Again the condolence train of government big men has been all over Plateau state doing the predictable. It is a roll call of who is who in government. Big politicians, big soldiers with more medals and decorations for valour than their service years. Even the police has vowed to arrest the killers possibly because they dared disturb the president’s end of year working vacation of endless hosting in far away Lagos. In typical Nigerian ‘eye service’ showmanship, the police chief has vowed to relocate his high command to Plateau state until every bandit and killer is rounded up!

In other war like routines, the air force has occasionally bombed and strafed villages with its new American made combat aircraft, leaving behind many dead and habitations razed. No one knows what intelligence informs the targeting. One thing is certain: these bombardments are of doubtful precision. Forget human rights. Weapons must be sold to and bought by those who need it. In war, every casualty is an adversary dead. Those who write the news report give the dead a name or category so that history can move on: ‘some terrorists were killed by gallant troops!’ The dead have no spokesperson and cannot speak English! Government is wining the counter insurgency war!

Yet in the places where those who decide for Nigeria reside, an appearance of peace obtains. Over the Christmas festive season, endless parties and merriment were all over the place. People were going about the things that people living in a peaceful country do. Dancing, eating and getting drunk on booze paid for by others! To those for whom the Nigerian experience is limited to Abuja and Lagos, it is unfair to see Nigeria as a nation at war. The occasional armed robbery or kidnapping is merely an irritation to spoil the party hyped by headline hungry killjoy media.

Yet even in the few islands of peaceful appearance, a psychology of fear and trepidation is palpable. Party goers are suspicious of everyone else. The feeling that kidnappers and contract killers are lurking everywhere is pervasive in Lagos. Even more pervasive is the fear that neighborhood cults are real and on the prowl. And they frequently are. Therefore, even the peaceful parts of Nigeria are pervaded by a psychology of war and siege. Most sensible embassies leave a permanent travel advisory on their websites which simply say to their nationals: AVOID most of Nigeria!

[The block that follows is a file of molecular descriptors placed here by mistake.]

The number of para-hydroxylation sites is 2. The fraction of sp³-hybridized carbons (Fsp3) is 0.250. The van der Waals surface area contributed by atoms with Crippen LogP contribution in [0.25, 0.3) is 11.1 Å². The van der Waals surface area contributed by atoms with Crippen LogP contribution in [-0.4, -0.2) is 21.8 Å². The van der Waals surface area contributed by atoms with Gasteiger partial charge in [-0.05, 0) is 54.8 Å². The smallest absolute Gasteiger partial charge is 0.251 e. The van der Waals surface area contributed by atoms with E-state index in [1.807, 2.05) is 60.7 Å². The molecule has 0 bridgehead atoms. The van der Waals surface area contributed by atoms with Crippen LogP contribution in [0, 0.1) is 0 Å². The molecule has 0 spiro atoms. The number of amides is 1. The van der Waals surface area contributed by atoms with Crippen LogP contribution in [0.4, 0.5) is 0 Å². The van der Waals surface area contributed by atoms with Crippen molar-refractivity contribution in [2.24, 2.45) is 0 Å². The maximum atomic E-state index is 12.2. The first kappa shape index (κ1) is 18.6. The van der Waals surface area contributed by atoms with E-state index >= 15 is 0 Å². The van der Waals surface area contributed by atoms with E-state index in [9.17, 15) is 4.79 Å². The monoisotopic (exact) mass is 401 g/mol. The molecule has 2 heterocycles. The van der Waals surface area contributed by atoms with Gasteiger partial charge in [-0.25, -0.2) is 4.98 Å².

Ordinarily, the hybrid reality of today’s Nigeria should compel a certain comportment on the part of leadership. A hybrid nation is both a theatre of undeclared war and a landscape of uncertain and precarious peace. The challenges for leadership can be daunting in this kind of place. To win the insecurity war and restore peace, the nation needs a war time president. To make peace universal and nationwide, we need a seasoned statesman who is loved because he inspires fear among bad people and love and respect among those who want to live in a peaceful and secure country.

The basic irreducible responsibility of leadership in a free state is to protect life, limbs and property and relentlessly pursue the good life for the majority. If politicians fail this basic test, all else is a drama of futility. If the Hobbesian state fails, the only option left is the self- help state of anarchy and nature. Everyman to himself in self-defence that entitles everyone to bear arms for self defense. That is perhaps why the Chief of Army Staff, a man with the suggestive name of Lagbaja ‘Everyman’-the masked man-recently averred that severe insecurity should not entitle every Nigerian to bear arms. The army man is right: his continued employment depends on the exclusive monopoly of violence which is conferred on the state by the constitution. The people are also right in seeking to take their self defense in their own hands since the state is failing: a state that cannot defend good people from bad armed bandits is useless and does not deserve anyone’s loyalty. The lawyers are also right. The law permits people to bear arms if only they get a license. They can use such arms for self-defensive action if the defensive action is proportionate to the offensive action of the assailant! If a bandit squad invades your locality, you wait and calibrate their targeted casualties before you use your licensed guns to defend yourself proportionately! Silly lawyers! Terrorists and bandits have no time for the niceties of legal shenanigans. They shoot to kill as many people as possible.

It all brings us back to where we began. The existence of the state oscillates between the two ancient poles of war and peace. The worst states are those at war. The best places are those at peace. The middle ground is at the brink and threshold of anarchy, the precarious place where you find Nigeria, Somalia, Syria and Sudan. Nigeria only stands out in this fold in one sense: a pretension to democratic order in the midst of a war that has ranged for a decade.

Editorial Staff
Editorial Staffhttps://www.naija247news.com/
Naija247news is an investigative news platform that tracks news on Nigerian Economy, Business, Politics, Financial and Africa and Global Economy.